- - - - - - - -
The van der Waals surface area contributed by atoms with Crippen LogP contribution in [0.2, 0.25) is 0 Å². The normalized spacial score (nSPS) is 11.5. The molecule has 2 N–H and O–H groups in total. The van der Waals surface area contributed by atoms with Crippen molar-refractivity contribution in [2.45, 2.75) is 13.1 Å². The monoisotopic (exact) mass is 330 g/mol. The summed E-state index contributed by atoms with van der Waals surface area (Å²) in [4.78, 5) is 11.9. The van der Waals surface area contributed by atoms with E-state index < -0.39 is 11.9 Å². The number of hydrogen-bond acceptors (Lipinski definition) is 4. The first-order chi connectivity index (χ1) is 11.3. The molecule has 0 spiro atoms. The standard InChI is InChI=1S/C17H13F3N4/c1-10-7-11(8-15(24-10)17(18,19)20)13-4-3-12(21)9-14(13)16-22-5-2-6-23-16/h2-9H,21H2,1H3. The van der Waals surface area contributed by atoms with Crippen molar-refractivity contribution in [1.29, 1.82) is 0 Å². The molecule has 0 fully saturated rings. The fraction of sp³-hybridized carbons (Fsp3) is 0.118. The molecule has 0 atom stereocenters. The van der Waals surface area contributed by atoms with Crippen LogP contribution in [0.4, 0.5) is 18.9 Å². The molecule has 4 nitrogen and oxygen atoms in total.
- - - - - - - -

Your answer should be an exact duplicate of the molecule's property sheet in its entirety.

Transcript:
The van der Waals surface area contributed by atoms with Crippen LogP contribution in [0.2, 0.25) is 0 Å². The normalized spacial score (nSPS) is 11.5. The molecule has 2 N–H and O–H groups in total. The van der Waals surface area contributed by atoms with Crippen molar-refractivity contribution in [2.45, 2.75) is 13.1 Å². The monoisotopic (exact) mass is 330 g/mol. The summed E-state index contributed by atoms with van der Waals surface area (Å²) in [4.78, 5) is 11.9. The van der Waals surface area contributed by atoms with E-state index < -0.39 is 11.9 Å². The number of hydrogen-bond acceptors (Lipinski definition) is 4. The first-order chi connectivity index (χ1) is 11.3. The molecule has 0 spiro atoms. The standard InChI is InChI=1S/C17H13F3N4/c1-10-7-11(8-15(24-10)17(18,19)20)13-4-3-12(21)9-14(13)16-22-5-2-6-23-16/h2-9H,21H2,1H3. The van der Waals surface area contributed by atoms with Crippen molar-refractivity contribution in [1.29, 1.82) is 0 Å². The molecule has 0 fully saturated rings. The fraction of sp³-hybridized carbons (Fsp3) is 0.118. The molecule has 0 atom stereocenters. The van der Waals surface area contributed by atoms with Crippen LogP contribution in [0.4, 0.5) is 18.9 Å². The molecule has 4 nitrogen and oxygen atoms in total.